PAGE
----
The Argentines have played just five times since the conclusion of their qualifying campaign in November, the last of which being a 4-0 win over Haiti in May.
"This match has become a political tool".
The sold-out game was opposed by Palestinians, who claim the eastern part of the city, annexed by Israel, as the capital of their future state.
"We still hope that Messi will not come", Rajoub said. 'We ask him not to participate in laundering the crimes of the occupation'.
Israel has come under increasing scrutiny in recent weeks, after at least 120 Palestinians were killed by Israeli forces during protests in Gaza.
Some waved tops of the Argentina's national team stained with fake blood.
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On Tuesday, Barr suggested Jarrett was the offspring of the Muslim Brotherhood and characters from Planet of the Apes . Arnold, who was married to Barr for four years in the early 1990s, added: "She has had mental illness".
Argentine player Gonzalo Higuaín told ESPN, "We believe that the right thing to do was not go". "It's now behind us, obviously our health and common sense comes first. We felt that it wasn't right to go".
Argentina will begin its quest for a World Cup title against Iceland on June 16.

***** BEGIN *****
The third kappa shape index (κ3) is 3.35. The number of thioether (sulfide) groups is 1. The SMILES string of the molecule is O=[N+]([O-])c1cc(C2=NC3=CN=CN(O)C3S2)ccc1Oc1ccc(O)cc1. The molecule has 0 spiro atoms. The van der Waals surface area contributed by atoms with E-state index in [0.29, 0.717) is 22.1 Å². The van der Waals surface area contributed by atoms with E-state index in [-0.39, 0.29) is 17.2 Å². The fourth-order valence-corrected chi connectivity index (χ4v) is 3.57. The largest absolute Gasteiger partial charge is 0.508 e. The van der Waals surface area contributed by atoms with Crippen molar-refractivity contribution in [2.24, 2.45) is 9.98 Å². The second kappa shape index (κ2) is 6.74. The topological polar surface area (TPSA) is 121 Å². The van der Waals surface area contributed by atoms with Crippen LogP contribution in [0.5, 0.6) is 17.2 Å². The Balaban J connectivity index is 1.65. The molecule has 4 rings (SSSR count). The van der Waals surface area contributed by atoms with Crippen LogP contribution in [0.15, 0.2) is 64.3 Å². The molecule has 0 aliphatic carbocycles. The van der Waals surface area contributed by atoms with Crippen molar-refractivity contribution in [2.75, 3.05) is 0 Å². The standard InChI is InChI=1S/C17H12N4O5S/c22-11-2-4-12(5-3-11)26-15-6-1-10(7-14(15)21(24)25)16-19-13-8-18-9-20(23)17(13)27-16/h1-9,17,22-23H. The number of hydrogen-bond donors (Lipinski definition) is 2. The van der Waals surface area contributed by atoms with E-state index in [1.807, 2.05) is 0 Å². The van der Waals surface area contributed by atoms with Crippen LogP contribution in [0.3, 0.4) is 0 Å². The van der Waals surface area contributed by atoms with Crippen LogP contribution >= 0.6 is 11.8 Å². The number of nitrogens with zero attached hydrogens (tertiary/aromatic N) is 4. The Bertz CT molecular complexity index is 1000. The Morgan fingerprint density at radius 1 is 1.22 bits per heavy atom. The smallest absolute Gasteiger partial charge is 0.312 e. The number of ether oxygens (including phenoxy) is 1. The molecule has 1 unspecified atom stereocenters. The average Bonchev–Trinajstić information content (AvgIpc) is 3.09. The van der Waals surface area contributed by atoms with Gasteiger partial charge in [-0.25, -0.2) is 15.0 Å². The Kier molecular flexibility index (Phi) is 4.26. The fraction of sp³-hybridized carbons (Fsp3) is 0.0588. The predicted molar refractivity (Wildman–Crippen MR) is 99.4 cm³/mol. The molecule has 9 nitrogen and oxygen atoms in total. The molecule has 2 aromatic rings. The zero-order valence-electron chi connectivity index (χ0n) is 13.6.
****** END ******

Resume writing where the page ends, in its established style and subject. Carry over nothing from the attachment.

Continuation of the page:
It is unclear whether Argentina will play another warm-up, or arrive in Moscow ahead of schedule.
Palestinians celebrated the game's cancellation.
The Palestinian football chief hailed it as a victory for "values, morals and sport".
In Gaza, people cheered and in Ramallah in the West Bank, the Palestinian FA issued a statement thanking Messi and his colleagues for cancelling the game, saying: "The Palestinian FA thanks Argentina's players led by star Messi for refusing to be used to serve a non-sporting goal".
For more than a decade, they've led an global campaign to boycott Israel as a means to pressure the Jewish state to change its policies toward the Palestinians. It has formed a government ministry whose primary mission is to combat the boycott movement.
Addressing claims that the Argentinean team refused to arrive because of the decision to move the game to Jerusalem, the sports minister said: "That's nonsense which legitimizes terror and the BDS campaign".
Alon Liel, a former director-general of Israel's Foreign Ministry, saw the dustup as fallout from the embassy move.
The match, which was slated for 9 June, was set to be played in Jerusalem's Teddy Kollek Stadium but had drawn intense reactions, especially from Palestinians.